The Food Groupie Club

Hi my name is Sarah and I'm addicted to food. I have been a chef professionally for about 12 years now and am currently teaching cooking classes at a culinary school. I seriously love to cook and eat good food. The problem with cooking and eating like the professionals though is that it can be kind of intimidating for a home food enthusiast. My goal is to bring good food into every-day homes. Anyone can make healthy, good quality, good tasting, and good looking food with the right know-how. So here you made easy by a professional!

I will be featuring some of my favorite chef's recipes in my posts and will note in the post what book was used. Their books that I use will be listed in my must have cookbooks tab.

Thursday, August 25, 2011

Whole Wheat Pancakes

In honor of eating healthy natural foods I decided to show everyone how easy it is to make whole wheat pancakes from scratch. {easier than Krusteaz!} ok, not easier, but not too much harder.  Everything I will ever post on this blog will of course always be from scratch with no processed ingredients. I just wanted to do something simple that everyone can do and enjoy.  The best thing about scratch pancakes is that it only takes a few ingredients that you should already have in your cupboard.  These also freeze well, so make a bunch and freeze them so you have a good breakfast even when your morning is crazy.  Just warm them in the microwave or toaster.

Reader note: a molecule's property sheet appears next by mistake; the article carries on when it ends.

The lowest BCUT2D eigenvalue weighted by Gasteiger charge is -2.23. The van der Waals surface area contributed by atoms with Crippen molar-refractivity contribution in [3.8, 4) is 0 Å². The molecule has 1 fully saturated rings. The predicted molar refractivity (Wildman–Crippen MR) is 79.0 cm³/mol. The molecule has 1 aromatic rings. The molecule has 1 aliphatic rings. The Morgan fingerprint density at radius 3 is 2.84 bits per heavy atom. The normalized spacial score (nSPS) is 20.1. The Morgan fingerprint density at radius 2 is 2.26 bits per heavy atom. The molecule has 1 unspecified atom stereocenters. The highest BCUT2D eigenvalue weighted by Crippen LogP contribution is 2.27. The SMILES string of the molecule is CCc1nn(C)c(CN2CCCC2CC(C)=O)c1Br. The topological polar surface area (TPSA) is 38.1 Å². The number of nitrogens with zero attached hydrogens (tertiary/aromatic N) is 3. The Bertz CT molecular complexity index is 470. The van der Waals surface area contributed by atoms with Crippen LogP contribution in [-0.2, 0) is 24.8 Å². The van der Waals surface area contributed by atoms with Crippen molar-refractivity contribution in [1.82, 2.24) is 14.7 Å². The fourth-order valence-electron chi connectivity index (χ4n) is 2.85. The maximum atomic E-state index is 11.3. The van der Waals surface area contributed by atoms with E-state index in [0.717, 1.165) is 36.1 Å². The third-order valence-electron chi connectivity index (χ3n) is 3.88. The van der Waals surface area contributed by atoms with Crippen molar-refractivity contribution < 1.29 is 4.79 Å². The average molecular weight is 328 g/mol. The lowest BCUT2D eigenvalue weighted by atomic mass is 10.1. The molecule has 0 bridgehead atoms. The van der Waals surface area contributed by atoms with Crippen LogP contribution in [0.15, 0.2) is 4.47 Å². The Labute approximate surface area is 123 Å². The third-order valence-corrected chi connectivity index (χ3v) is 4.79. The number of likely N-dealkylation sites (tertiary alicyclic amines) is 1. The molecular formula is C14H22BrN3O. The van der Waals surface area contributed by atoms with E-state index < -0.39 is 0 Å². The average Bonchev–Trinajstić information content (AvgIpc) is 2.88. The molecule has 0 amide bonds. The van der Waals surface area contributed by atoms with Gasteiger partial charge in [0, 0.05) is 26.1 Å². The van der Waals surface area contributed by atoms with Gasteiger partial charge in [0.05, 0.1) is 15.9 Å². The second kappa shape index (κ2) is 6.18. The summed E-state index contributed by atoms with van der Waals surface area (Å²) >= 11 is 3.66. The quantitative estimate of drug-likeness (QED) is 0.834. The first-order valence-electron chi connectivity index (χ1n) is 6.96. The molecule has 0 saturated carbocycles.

You will need:

8 oz. (about 1 3/4 cups) Whole Wheat Flour
2 Tbs. Honey
1/2 tsp. Kosher Salt
1 Tbs. Baking Powder
2 Large Eggs
2 Cups Milk
4 Tbs. Applesauce

Makes 12 pancakes

Put all of the ingredients in a bowl and whisk until just blended.  DO NOT over mix. Its ok if there are a couple lumps.  They will be tough if you whisk them too much.

Using a 1/2 cup measuring cup (slightly under-filled... about 2/3 full), pour batter onto 350 degree griddle.  
Cook the pancakes until golden brown on the bottom and starting to set up on the sides. Then flip and cook the other side. They should puff up. Do not touch them or else it will deflate. Pancakes should never be flipped more than once. Let them cook until golden brown.

Remember I said to read the labels on the things you eat. Don't forget I have a job, a very tiring job. Its ok to buy some things already made, just as long as you know what's in it..... Like this....
 Check this out: 3 ingredients and you can pronounce them all!

We eat a lot of "food"